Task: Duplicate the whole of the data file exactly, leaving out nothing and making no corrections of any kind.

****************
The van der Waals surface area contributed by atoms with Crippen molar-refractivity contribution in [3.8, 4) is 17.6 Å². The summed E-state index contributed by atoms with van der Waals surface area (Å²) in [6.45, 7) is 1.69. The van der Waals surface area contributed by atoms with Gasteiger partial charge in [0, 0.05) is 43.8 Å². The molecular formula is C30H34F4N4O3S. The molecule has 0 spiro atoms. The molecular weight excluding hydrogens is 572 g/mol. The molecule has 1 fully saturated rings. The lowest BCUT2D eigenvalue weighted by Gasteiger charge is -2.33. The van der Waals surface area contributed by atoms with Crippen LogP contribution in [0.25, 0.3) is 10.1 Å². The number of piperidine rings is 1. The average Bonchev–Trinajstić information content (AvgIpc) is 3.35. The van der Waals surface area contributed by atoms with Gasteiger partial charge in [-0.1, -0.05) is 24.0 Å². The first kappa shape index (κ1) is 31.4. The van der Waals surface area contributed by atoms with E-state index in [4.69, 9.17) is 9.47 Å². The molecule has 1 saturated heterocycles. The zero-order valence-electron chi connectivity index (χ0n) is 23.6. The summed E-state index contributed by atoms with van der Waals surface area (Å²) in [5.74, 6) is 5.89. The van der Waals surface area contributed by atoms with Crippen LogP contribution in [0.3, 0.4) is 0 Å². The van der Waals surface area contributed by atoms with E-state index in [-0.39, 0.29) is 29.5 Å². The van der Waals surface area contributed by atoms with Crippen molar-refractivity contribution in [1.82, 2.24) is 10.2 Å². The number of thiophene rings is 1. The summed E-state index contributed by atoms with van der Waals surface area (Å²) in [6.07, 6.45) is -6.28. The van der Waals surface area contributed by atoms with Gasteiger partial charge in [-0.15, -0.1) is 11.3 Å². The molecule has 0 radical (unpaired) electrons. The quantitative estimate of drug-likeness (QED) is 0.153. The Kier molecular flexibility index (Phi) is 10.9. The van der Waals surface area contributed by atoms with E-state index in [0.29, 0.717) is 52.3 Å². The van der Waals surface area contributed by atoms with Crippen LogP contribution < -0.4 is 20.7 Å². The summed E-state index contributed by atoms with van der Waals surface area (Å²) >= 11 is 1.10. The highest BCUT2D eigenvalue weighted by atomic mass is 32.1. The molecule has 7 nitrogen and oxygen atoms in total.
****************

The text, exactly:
The van der Waals surface area contributed by atoms with Crippen molar-refractivity contribution in [3.8, 4) is 17.6 Å². The summed E-state index contributed by atoms with van der Waals surface area (Å²) in [6.45, 7) is 1.69. The van der Waals surface area contributed by atoms with Gasteiger partial charge in [0, 0.05) is 43.8 Å². The molecular formula is C30H34F4N4O3S. The molecule has 0 spiro atoms. The molecular weight excluding hydrogens is 572 g/mol. The molecule has 1 fully saturated rings. The lowest BCUT2D eigenvalue weighted by Gasteiger charge is -2.33. The van der Waals surface area contributed by atoms with Crippen LogP contribution in [0.25, 0.3) is 10.1 Å². The number of piperidine rings is 1. The average Bonchev–Trinajstić information content (AvgIpc) is 3.35. The van der Waals surface area contributed by atoms with Gasteiger partial charge in [-0.1, -0.05) is 24.0 Å². The first kappa shape index (κ1) is 31.4. The van der Waals surface area contributed by atoms with E-state index in [4.69, 9.17) is 9.47 Å². The molecule has 1 saturated heterocycles. The zero-order valence-electron chi connectivity index (χ0n) is 23.6. The summed E-state index contributed by atoms with van der Waals surface area (Å²) in [5.74, 6) is 5.89. The van der Waals surface area contributed by atoms with Crippen LogP contribution in [0.3, 0.4) is 0 Å². The van der Waals surface area contributed by atoms with E-state index in [-0.39, 0.29) is 29.5 Å². The van der Waals surface area contributed by atoms with Crippen molar-refractivity contribution in [1.82, 2.24) is 10.2 Å². The number of thiophene rings is 1. The summed E-state index contributed by atoms with van der Waals surface area (Å²) in [6.07, 6.45) is -6.28. The van der Waals surface area contributed by atoms with Gasteiger partial charge in [-0.15, -0.1) is 11.3 Å². The molecule has 0 radical (unpaired) electrons. The quantitative estimate of drug-likeness (QED) is 0.153. The Kier molecular flexibility index (Phi) is 10.9. The van der Waals surface area contributed by atoms with E-state index in [0.29, 0.717) is 52.3 Å². The van der Waals surface area contributed by atoms with Crippen LogP contribution < -0.4 is 20.7 Å². The summed E-state index contributed by atoms with van der Waals surface area (Å²) >= 11 is 1.10. The highest BCUT2D eigenvalue weighted by atomic mass is 32.1. The molecule has 7 nitrogen and oxygen atoms in total.